Month: May 2016

Summer Blog Schedule

With the school year winding down we will be moving to our summer blog schedule of posting twice a month.  There will will not be a post this week, but check back next week to read the first in our series about “Classroom Environment.”

Have a great summer!

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Close Reading in the Primary Grades


We’re often asked how the increased text complexity and close reading strategies from Common Core impact primary students. While Inquiry By Design doesn’t currently provide curriculum or professional development below the third grade (although developing K-2 is certainly in our plan), there are some great organizations and projects providing resources and information for our youngest students.

This Education Week article by Catherine Gewertz, “New Read Aloud Strategies to Transform Story Time,” focuses on how some of the very same close reading […]

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Teachers are Like Gardeners

Maslow Versus NCLB

When my son was in seventh grade I learned that his teacher would be looping up with him to eighth grade. I was distressed, because to say that his seventh-grade year had been less than academically rigorous would be a flagrant understatement. I considered moving him to a different school for his eighth-grade year, to prevent the brutal wake-up call he was headed for as a High School freshman. But my son’s teacher was doing a few things […]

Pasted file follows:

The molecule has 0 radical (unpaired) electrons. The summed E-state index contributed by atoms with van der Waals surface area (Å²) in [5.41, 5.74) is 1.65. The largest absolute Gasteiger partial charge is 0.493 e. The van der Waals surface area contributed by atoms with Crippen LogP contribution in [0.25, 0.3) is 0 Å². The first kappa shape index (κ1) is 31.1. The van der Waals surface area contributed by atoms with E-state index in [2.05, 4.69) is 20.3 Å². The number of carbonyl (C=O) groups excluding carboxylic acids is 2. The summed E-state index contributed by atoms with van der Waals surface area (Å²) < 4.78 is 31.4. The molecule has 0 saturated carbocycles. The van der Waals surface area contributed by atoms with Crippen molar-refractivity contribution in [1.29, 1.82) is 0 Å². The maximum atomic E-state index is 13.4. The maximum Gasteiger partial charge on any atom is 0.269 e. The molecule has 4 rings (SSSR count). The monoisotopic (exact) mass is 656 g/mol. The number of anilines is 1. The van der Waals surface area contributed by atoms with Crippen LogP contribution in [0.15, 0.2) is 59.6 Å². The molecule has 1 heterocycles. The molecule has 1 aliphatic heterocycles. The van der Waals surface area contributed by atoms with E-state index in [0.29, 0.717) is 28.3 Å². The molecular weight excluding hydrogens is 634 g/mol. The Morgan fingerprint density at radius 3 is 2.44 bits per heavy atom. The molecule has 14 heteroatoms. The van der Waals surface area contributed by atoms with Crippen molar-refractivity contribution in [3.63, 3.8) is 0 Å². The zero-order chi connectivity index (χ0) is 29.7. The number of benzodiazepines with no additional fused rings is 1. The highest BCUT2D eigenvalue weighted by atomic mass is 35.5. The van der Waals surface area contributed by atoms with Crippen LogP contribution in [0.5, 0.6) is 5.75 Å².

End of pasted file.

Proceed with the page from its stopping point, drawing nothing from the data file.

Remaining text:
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An Administrator’s Experience Piloting Inquiry By Design

When teachers, administrators and district leaders first encounter Inquiry By Design through a colleague, a workshop, or online, they often want to know what our district partners and regular clients have to say about their experience. Occasionally on our blog we like to share feedback we receive.

Michael McDonald is an assistant principal at Summit High School in Bend, Oregon. He is a former ELA teacher and has supported and supervised the ELA department over the past year to pilot Inquiry […]

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Using Student Exemplars: A Caution

Using student exemplars can be a highly effective method for writing instruction when used strategically, when employed with a specific lens, and when a cross section of work is provided. A common practice, however, is to use mostly, or only, exceptional papers as models. This can rebound in unexpected ways.

In a recent Education Week article, Todd Rogers of Harvard University notes that students are often not inspired by the exceptional work of their peers.

“One of the surprising, negative […]

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